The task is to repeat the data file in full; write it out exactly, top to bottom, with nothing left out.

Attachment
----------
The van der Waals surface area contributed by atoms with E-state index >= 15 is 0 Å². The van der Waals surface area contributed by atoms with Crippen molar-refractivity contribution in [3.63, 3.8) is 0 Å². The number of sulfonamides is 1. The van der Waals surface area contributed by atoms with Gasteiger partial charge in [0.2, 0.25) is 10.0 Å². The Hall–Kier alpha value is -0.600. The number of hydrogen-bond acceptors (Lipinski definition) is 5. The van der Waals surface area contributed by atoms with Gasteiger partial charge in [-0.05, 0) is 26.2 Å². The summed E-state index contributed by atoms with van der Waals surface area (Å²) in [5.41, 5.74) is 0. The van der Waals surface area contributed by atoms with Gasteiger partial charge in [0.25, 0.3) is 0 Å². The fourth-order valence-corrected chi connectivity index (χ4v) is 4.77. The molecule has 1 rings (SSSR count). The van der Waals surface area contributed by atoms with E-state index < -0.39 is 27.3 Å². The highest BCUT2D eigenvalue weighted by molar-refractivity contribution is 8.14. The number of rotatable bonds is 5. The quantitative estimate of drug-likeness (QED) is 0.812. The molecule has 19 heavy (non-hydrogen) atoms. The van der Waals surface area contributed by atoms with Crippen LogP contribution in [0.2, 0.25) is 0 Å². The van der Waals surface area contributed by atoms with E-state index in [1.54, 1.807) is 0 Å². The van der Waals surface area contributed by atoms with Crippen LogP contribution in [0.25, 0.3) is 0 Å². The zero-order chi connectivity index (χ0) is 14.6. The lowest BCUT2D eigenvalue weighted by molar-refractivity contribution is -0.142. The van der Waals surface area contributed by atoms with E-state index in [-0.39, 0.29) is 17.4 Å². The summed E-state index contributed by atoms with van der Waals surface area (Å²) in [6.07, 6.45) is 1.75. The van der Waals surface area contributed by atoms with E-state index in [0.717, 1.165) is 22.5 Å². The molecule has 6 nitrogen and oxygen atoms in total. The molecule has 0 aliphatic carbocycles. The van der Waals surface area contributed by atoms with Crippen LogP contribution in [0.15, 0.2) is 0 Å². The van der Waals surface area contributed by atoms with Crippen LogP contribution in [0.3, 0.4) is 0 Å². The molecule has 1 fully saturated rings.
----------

The van der Waals surface area contributed by atoms with E-state index >= 15 is 0 Å². The van der Waals surface area contributed by atoms with Crippen molar-refractivity contribution in [3.63, 3.8) is 0 Å². The number of sulfonamides is 1. The van der Waals surface area contributed by atoms with Gasteiger partial charge in [0.2, 0.25) is 10.0 Å². The Hall–Kier alpha value is -0.600. The number of hydrogen-bond acceptors (Lipinski definition) is 5. The van der Waals surface area contributed by atoms with Gasteiger partial charge in [-0.05, 0) is 26.2 Å². The summed E-state index contributed by atoms with van der Waals surface area (Å²) in [5.41, 5.74) is 0. The van der Waals surface area contributed by atoms with Gasteiger partial charge in [0.25, 0.3) is 0 Å². The fourth-order valence-corrected chi connectivity index (χ4v) is 4.77. The molecule has 1 rings (SSSR count). The van der Waals surface area contributed by atoms with E-state index < -0.39 is 27.3 Å². The highest BCUT2D eigenvalue weighted by molar-refractivity contribution is 8.14. The number of rotatable bonds is 5. The quantitative estimate of drug-likeness (QED) is 0.812. The molecule has 19 heavy (non-hydrogen) atoms. The van der Waals surface area contributed by atoms with Crippen LogP contribution in [0.2, 0.25) is 0 Å². The van der Waals surface area contributed by atoms with E-state index in [1.54, 1.807) is 0 Å². The van der Waals surface area contributed by atoms with Crippen LogP contribution in [0.25, 0.3) is 0 Å². The zero-order chi connectivity index (χ0) is 14.6. The lowest BCUT2D eigenvalue weighted by molar-refractivity contribution is -0.142. The van der Waals surface area contributed by atoms with E-state index in [-0.39, 0.29) is 17.4 Å². The summed E-state index contributed by atoms with van der Waals surface area (Å²) in [6.07, 6.45) is 1.75. The van der Waals surface area contributed by atoms with E-state index in [0.717, 1.165) is 22.5 Å². The molecule has 6 nitrogen and oxygen atoms in total. The molecule has 0 aliphatic carbocycles. The van der Waals surface area contributed by atoms with Crippen LogP contribution in [0.15, 0.2) is 0 Å². The van der Waals surface area contributed by atoms with Crippen LogP contribution in [0.3, 0.4) is 0 Å². The molecule has 1 fully saturated rings.